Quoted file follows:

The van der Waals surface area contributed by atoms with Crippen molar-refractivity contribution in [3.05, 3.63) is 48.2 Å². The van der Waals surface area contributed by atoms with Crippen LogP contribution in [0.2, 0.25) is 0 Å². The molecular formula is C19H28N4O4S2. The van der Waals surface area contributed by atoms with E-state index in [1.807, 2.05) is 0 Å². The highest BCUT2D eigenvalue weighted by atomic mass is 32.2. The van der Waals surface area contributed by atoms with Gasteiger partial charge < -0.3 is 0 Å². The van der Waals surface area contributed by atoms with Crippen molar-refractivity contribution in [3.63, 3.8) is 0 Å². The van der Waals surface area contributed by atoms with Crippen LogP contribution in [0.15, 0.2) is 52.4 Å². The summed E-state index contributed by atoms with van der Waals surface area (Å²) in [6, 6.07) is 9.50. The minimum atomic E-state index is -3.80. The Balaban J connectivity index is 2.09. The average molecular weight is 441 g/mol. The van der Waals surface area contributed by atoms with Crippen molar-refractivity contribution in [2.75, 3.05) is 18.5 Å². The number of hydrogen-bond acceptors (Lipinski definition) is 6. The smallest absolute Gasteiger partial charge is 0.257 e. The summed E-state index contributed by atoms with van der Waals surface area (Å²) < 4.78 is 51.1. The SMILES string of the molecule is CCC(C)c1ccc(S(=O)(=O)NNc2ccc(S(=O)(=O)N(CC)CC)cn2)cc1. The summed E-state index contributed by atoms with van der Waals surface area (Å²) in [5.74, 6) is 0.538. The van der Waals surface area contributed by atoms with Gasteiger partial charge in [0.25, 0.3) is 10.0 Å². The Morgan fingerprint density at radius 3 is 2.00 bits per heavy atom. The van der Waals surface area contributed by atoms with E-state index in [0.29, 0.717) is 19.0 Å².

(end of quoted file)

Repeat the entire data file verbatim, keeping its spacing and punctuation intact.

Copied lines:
The van der Waals surface area contributed by atoms with Crippen molar-refractivity contribution in [3.05, 3.63) is 48.2 Å². The van der Waals surface area contributed by atoms with Crippen LogP contribution in [0.2, 0.25) is 0 Å². The molecular formula is C19H28N4O4S2. The van der Waals surface area contributed by atoms with E-state index in [1.807, 2.05) is 0 Å². The highest BCUT2D eigenvalue weighted by atomic mass is 32.2. The van der Waals surface area contributed by atoms with Gasteiger partial charge < -0.3 is 0 Å². The van der Waals surface area contributed by atoms with Crippen molar-refractivity contribution in [3.63, 3.8) is 0 Å². The van der Waals surface area contributed by atoms with Crippen LogP contribution in [0.15, 0.2) is 52.4 Å². The summed E-state index contributed by atoms with van der Waals surface area (Å²) in [6, 6.07) is 9.50. The minimum atomic E-state index is -3.80. The Balaban J connectivity index is 2.09. The average molecular weight is 441 g/mol. The van der Waals surface area contributed by atoms with Crippen molar-refractivity contribution in [2.75, 3.05) is 18.5 Å². The number of hydrogen-bond acceptors (Lipinski definition) is 6. The smallest absolute Gasteiger partial charge is 0.257 e. The summed E-state index contributed by atoms with van der Waals surface area (Å²) < 4.78 is 51.1. The SMILES string of the molecule is CCC(C)c1ccc(S(=O)(=O)NNc2ccc(S(=O)(=O)N(CC)CC)cn2)cc1. The summed E-state index contributed by atoms with van der Waals surface area (Å²) in [5.74, 6) is 0.538. The van der Waals surface area contributed by atoms with Gasteiger partial charge in [0.25, 0.3) is 10.0 Å². The Morgan fingerprint density at radius 3 is 2.00 bits per heavy atom. The van der Waals surface area contributed by atoms with E-state index in [0.29, 0.717) is 19.0 Å².